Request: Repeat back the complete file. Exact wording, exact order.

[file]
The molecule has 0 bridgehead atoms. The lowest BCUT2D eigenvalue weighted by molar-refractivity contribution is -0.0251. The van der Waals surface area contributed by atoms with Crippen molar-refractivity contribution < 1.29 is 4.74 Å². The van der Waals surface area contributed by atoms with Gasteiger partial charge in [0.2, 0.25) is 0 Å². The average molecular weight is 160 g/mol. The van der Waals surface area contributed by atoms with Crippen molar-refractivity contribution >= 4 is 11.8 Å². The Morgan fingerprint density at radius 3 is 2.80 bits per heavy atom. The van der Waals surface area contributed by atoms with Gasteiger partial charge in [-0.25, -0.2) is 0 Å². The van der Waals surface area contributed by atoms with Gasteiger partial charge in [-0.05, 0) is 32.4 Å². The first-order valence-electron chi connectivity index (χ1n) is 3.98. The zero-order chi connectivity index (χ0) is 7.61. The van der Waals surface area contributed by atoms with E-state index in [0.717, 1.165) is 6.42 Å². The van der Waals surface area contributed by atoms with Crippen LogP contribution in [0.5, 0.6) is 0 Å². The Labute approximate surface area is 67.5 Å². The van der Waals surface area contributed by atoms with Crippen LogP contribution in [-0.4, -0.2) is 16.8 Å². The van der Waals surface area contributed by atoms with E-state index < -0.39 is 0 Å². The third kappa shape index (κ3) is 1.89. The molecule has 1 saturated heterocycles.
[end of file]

The molecule has 0 bridgehead atoms. The lowest BCUT2D eigenvalue weighted by molar-refractivity contribution is -0.0251. The van der Waals surface area contributed by atoms with Crippen molar-refractivity contribution < 1.29 is 4.74 Å². The van der Waals surface area contributed by atoms with Gasteiger partial charge in [0.2, 0.25) is 0 Å². The average molecular weight is 160 g/mol. The van der Waals surface area contributed by atoms with Crippen molar-refractivity contribution >= 4 is 11.8 Å². The Morgan fingerprint density at radius 3 is 2.80 bits per heavy atom. The van der Waals surface area contributed by atoms with Gasteiger partial charge in [-0.25, -0.2) is 0 Å². The van der Waals surface area contributed by atoms with Gasteiger partial charge in [-0.05, 0) is 32.4 Å². The first-order valence-electron chi connectivity index (χ1n) is 3.98. The zero-order chi connectivity index (χ0) is 7.61. The van der Waals surface area contributed by atoms with E-state index in [0.717, 1.165) is 6.42 Å². The van der Waals surface area contributed by atoms with Crippen LogP contribution in [0.5, 0.6) is 0 Å². The Labute approximate surface area is 67.5 Å². The van der Waals surface area contributed by atoms with Crippen LogP contribution in [-0.4, -0.2) is 16.8 Å². The van der Waals surface area contributed by atoms with E-state index < -0.39 is 0 Å². The third kappa shape index (κ3) is 1.89. The molecule has 1 saturated heterocycles.